Queen's University — Since 1873
5th April 2007

Tea Room Manager receives Tricolour Award

Michele Romanow first solo recipient of spirit award

Michele Romanow won the Tricolour Award for her extensive involvement on campus, including her role in developing the Tea Room.
Michele Romanow won the Tricolour Award for her extensive involvement on campus, including her role in developing the Tea Room. (Quinn Richardson)

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Michele Romanow, Sci ’07 and this year’s Agnes Benidickson Tricolour Award recipient, has a list of accomplishments that runs from volunteering with the AMS Kaleidoscope program, to being chief FREC during Frosh Week 2004, to serving as vice-president (communications) of the Engineering Student Societies Council of Ontario.

Romanow’s main project over the past three years, however, has been with the Tea Room. In the planning stages of the environmentally sustainable coffee shop, she was the director of the development committee.

Romanow is currently the Tea Room general manager and is recognized as one of the coffee shop’s founders.

Romanow got started with the Tea Room project in her second year, lobbying for approval and funding to get the coffee shop off the ground.

“EngSoc had this project, but wasn’t sure how to go forward with it,” she said.

Romanow said the idea of the Tea Room appealed to her because it provided a way to apply what she was learning in the classroom.

“It really came up with the engineering theme,” she said. “Can you create something that’s sustainable and profitable?”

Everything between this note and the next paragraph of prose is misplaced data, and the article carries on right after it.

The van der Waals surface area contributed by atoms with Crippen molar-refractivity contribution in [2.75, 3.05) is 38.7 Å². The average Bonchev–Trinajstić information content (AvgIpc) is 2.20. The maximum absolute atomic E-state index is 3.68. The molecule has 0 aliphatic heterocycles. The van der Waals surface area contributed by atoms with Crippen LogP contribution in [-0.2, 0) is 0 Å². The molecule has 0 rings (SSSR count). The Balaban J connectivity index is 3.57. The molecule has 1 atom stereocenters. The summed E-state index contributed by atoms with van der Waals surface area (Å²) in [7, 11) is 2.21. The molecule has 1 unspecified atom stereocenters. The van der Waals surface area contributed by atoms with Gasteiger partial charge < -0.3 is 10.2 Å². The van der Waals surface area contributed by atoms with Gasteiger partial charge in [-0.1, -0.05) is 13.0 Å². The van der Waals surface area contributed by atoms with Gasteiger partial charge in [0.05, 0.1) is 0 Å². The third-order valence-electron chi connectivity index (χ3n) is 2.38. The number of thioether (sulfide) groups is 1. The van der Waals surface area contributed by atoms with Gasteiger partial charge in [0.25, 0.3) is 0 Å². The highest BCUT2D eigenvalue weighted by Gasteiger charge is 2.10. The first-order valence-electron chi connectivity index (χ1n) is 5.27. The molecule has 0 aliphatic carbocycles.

Romanow spent last summer in Kingston working on the Tea Room overseeing construction and finding suppliers.

“Everything you see in here is a little bit of my imagination,” she said. “It’s done quite well this year, so it’s really exciting.” Finding suppliers with the products she wanted for the Tea Room proved to be a challenge.

“People would laugh at me when I would call and say I wanted biodegradable cups,” she recalled.

Having a service like the Tea Room on campus is important, she said, because it shows students that being environmentally friendly doesn’t have to be weird—it can be mainstream and welcoming too.

The Tricolour award is named after former Chancellor Agnes Benidickson, who received the award in 1941. Agnes Benidickson died last week at the age of 86. The award has been given annually since 1940.

According to the award’s guidelines, the Tricolour Award and induction into the Tricolour Society recognizes valuable and distinguished service to the University in non-athletic, extra-curricular activities.

Rector Johsa Manzanilla, selection committee chair, said Romanow’s many

accomplishments distinguished her from other nominees.

“Michele is such a phenomenal candidate and the fact that she is so passionate about Queen’s really resonated in her interview and in her large letters of support,” Manzanilla said.

This year was the first time in the award’s history that only one person was selected.

Manzanilla said it was difficult for the committee to decide on a recipient.

“The individuals that were nominated consistently inspire the student body with their passion, spirit and commitment to the betterment of the Queen’s campus. They have truly made a difference,” she said.

Manzanilla added that the number of recipients of the awards varies from year to year.

“The whole point is to admit the number of students appropriate, but not to lower the level of distinction of the Tricolour Society,” she said.

“The committee feels that [Romanow] set the bar really high, and we were really blown away by her.”

With files from Alexa Macdonald

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